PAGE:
Dealer Keys to Success
by Joe Mills
August 1st, 2017

The Easiest Way to Close More Sales

Bold claim, right? But before you think that it was designed just to get you to  click the link, I truly believe this is one of the most foolproof ways to close more sales.

A little background first…those of us that have been in the in-home selling game for a good period of time understand how the type of lead can affect closing rates.

During my tenure doing and teaching in-home home improvement sales, our organization generated many leads via cold call telemarketing. We typically ran a 60 percent close (on demos) rate on these types of leads.

We eventually evolved into using the phone room for some more incoming work. Many of you will remember the days of “sponsoring” a movie on a Saturday and running commercials during each break with some sort of CTA hook. When you ran those spots, the phones would light up.

I thought I was a pretty good closer myself, as I was near the top of the board every week from a closing percentage standpoint. Turns out, as a newbie, they were only giving me the telemarketed leads, because they were concerned about making sure the higher-cost leads went to the ones most likely to close them.

What was interesting for me was how some of the old veterans could close cold call telemarketing leads at a 70 percent clip, but really struggle with the inbound leads.

As I would eventually learn, there was a big difference in the two lead types. But I also noticed that those types of leads were bigger-ticket items, and I wanted the commissions that went with them. I had to figure out how to deal with the differences in lead types if I was ever going to reach my goals.

As a student of sales and marketing all of my adult life, I was constantly reading and looking for advice from those that had the success I was looking for.

I remember reading something from Brian Tracy about self-assessment, and it helped to create this habit that I still use today in selling situations. I ascribe any and all success I’ve had in sales and marketing to this exercise.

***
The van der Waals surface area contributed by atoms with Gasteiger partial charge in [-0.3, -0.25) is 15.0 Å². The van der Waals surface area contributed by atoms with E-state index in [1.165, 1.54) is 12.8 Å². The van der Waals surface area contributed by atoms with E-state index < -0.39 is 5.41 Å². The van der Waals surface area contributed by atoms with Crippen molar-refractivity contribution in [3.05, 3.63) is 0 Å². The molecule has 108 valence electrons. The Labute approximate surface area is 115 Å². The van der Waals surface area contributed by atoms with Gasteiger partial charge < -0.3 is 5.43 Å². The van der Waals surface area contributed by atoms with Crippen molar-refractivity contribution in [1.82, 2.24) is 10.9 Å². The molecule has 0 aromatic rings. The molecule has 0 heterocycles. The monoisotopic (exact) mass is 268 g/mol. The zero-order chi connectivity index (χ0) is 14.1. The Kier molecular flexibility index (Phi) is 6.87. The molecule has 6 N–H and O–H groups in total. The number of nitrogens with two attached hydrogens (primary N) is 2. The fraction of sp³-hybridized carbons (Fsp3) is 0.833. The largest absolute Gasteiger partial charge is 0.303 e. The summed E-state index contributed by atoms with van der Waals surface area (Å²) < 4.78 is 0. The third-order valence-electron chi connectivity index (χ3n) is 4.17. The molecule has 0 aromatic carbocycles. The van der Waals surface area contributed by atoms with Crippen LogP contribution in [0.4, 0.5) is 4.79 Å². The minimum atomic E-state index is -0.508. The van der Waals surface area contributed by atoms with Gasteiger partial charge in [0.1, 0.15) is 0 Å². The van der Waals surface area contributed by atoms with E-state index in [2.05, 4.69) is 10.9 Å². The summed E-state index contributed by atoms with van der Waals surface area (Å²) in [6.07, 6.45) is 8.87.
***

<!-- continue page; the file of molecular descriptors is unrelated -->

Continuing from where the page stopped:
I’ve always learned things by reading and studying, so taking notes is just a natural part of learning for me. So I always had spiral notebooks with me and would jot things down as I thought about them for later review.

After each demo, whether I sold it or not (especially when I didn’t), I’d take some time and just ask myself one question: “What could I have done differently?”

That one question would seemingly open the floodgates. All sorts of ideas would run through my mind, and I’d write them all down in my spiral notebook. Now, I didn’t know if any of those things would have worked, but I knew that what I did do didn’t.

Inevitably, maybe a couple of weeks later, I’d be in a presentation when something would come out of my mouth and I’d wonder “where the heck did that come from?” It would help close the sale. In my post-sale review, I’d remember that it was something that I’d written down a couple of weeks earlier.

The folks over at Mark Up and Profit have an interesting take on this called “The Objections Book.” Their usage of this exercise focuses around capturing and dealing with objections after the fact.

One note: Don’t ask yourself the question “what did I do wrong?” If I was really frustrated after a non-sale and asked the question that way, I noticed the negativity behind that question would limit the ideas I would have.

Go get you and your team some spiral notebooks, teach and live this exercise and watch your close rate skyrocket.

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